By JIM “PAPPY” MOORE
When my son was a little guy, probably four years old, he suddenly acquired the knowledge that he had bones inside his body. He had never given it any thought until I explained to him that his body was supported by bones.
This grain of new knowledge captivated him for a short period of time, and occupied his mind in an unusual way. He would fret about whether he might hurt his bones if he did something he had done many times. “Will it hurt my bones?!” he would inquire.
Watching a child’s mind evolve like that is part of the true joy of raising children. You get to watch them form the ability to assess new information, as their minds can handle new information. Sometimes, like the “bones” information my son got, that immediately causes the emerging mind to tackle a new concept.
Where before he would merely think that his arm hurt if he fell on it, now he would think “ow, my bones hurt!” when he fell on his arm. Somehow, knowing that there was such a thing as bones, that they were inside him, and that they could be injured or broken, made him react in a protective manner.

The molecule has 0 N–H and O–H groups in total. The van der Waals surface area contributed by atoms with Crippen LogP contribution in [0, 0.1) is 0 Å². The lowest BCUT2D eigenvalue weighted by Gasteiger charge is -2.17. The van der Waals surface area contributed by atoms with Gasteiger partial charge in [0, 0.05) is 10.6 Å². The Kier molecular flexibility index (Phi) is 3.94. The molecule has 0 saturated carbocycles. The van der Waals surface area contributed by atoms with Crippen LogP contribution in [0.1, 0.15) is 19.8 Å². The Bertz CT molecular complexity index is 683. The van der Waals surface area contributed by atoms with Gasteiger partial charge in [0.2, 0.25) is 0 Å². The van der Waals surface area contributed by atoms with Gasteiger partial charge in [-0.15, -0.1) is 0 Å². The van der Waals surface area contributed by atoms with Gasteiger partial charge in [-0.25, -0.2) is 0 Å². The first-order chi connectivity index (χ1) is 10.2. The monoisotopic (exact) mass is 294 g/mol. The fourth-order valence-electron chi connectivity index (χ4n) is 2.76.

I think this was a very natural consequence of knowledge that carries with it an appreciation of danger. Humans have to learn quickly when situations threaten their well-being. “Once bitten, twice shy” is an old saw for a good reason. Fear is our protector, even when it has become somewhat irrational or obsessive.
Often in life we progress in our development and gain new information that causes us to experience fears, both real and imaginary, which we would not have without new knowledge and appreciation of those threats. We learn to be wary, and as we do, we lose all semblance of our childhood or youthful innocence.
It’s easy to let fears overtake our more rational thought processes, but that does not make our urges any less real. We are animals, and when any sign of trouble shows, most animals are down the hole, up the tree, or on the wing. They flee first, and assess threat level later, from a safe distance.
But we can think in ways most animals can’t. It is our blessing and our curse. Animals worry only about this moment. They’re always thinking about today, right now, this moment. We can contemplate. We can envision threats, and from that we can create fears, real or imaginary, which haunt us.
The story of my son and his “bones” is illustrative of how fears can spring full grown from new information, but such processes are normal for us. It’s easier to recognize it in a four-year-old, but it happens to each us, throughout our lives.
Copyright 2007, Jim “Pappy” Moore. All rights reserved.